"There was a haphazard tension in the original Aliens Versus Predator that kept players constantly moving through the maze-like levels the game forced them into. Hitting a dead end in those mazes with H.R. Geigerís nightmarish rape-monsters only a few feet behind was cause for me to shut off the original game more than once. That's gone here."
Last night I had a dream I was playing Aliens Versus Predator. I was running down a dark corridor while alarms blared above me, announcing the presence of a Xenomorph infestation. I checked the counter on my pulse rifle and saw I was down to my last 50 shots. Not enough to save my hide. Suddenly my motion detector went wild. Signals from all around me. I spun around, searching with my light... searching... but not finding anything. Then I looked up.
A moment later I woke up and reflected on how enjoyable the dream had been. Too bad it didnít reflect reality. For the first two hours of my playthrough, Aliens Versus Predator had been engaging. The game has incredible production value. Dynamic lighting and crisp textures bring each environment to life in a way none of the previous titles have been able to. And the violence is wonderfully over-the-top. The first time I ripped a Marineís head from his body, trailing his spinal cord, the gore was so intense that I had to fight the urge to wipe off my face. But such things, while cool, donít really capture what it is that the Aliens Versus Predator universe is about.
Complaint number one: everything is too scripted. Enemies attack at pre-determined points in pre-determined numbers and often as part of grand scenes filled with musical cues, motion sensors, and at least one ďheads up!Ē from your buddies (human or otherwise). Survival becomes a matter of clearing rooms of cardboard-cutout soldiers/aliens that shout/hiss the same ten phrases over and over and who always employ the same rush tactic. That wouldnít be out of place in a usual shooter, but Aliens Versus Predator: the game shouldn't be a straight-up-shooter, no more than Aliens Versus Predator: the movie should have been a straight-up action flick. The best thing about Aliens isnít blowing them into acidic chunks. Itís being chased by a horde of them down dark hallways and knowing what will happen to you if youíre caught. A Marine should never feel like they have the upper hand.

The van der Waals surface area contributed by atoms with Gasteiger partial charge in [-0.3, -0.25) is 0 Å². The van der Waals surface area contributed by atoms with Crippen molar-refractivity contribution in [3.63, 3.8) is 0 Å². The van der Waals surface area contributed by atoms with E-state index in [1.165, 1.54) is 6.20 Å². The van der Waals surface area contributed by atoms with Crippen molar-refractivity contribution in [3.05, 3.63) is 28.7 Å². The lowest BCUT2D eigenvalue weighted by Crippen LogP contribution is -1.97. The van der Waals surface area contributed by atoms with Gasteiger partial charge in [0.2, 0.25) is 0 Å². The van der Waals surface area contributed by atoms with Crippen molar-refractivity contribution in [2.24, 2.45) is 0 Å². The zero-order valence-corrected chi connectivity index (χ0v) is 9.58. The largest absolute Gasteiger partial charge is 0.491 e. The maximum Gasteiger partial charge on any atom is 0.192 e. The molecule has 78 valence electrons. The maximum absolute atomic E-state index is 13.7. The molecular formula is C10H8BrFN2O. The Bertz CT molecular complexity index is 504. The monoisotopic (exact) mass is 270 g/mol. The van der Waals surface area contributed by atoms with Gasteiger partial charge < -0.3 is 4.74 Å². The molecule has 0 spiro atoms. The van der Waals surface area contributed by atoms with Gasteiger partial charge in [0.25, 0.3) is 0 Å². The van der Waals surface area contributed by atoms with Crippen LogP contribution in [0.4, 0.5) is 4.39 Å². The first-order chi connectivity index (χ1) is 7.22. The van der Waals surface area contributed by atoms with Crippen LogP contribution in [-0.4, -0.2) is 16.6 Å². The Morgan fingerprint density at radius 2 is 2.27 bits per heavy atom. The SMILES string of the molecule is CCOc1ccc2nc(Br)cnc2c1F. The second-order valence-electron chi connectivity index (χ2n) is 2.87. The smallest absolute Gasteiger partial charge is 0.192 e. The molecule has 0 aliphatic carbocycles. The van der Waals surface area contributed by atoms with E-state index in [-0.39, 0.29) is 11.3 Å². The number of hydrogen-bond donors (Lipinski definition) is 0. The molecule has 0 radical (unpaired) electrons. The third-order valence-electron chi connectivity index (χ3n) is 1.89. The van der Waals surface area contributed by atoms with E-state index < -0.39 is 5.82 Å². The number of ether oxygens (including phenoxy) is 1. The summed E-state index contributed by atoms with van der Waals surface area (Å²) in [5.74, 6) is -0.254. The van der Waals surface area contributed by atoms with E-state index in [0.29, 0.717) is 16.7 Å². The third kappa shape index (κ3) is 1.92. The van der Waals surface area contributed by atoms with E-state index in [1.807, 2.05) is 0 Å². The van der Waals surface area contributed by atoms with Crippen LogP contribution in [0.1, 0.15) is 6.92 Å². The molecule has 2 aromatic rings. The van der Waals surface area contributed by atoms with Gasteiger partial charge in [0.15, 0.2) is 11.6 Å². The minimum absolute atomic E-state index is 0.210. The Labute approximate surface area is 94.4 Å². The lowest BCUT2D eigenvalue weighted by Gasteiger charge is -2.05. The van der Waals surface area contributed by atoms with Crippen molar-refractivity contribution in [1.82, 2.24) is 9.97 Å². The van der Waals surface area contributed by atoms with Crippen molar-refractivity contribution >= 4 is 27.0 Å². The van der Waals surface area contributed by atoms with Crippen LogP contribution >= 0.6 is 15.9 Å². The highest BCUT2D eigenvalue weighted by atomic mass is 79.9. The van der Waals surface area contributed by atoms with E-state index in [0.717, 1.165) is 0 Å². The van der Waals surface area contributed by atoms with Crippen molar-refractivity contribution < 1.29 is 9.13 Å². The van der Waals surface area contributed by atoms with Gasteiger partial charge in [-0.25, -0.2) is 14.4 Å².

Thereís only a couple scenes in the entire game where you fight what could be considered a horde of Aliens. I miss the old days, when Rebellion just set the Aliens to infinite spawn and put the spawn points inside vents. That might sound like a cheap tactic, but it captures the essence of an Alien swarm. They come from everywhere in numbers too large to defeat. Your only option is to run. There was a haphazard tension in the original Aliens Versus Predator that kept players constantly moving through the maze-like levels the game forced them into. Hitting a dead end in those mazes with H.R. Geigerís nightmarish rape-monsters only a few feet behind was cause for me to shut off the original game more than once. That's gone here. No amount of fancy lighting and gruesome death effects will create the kind of terror that comes from knowing you canít stand your ground and expect to survive.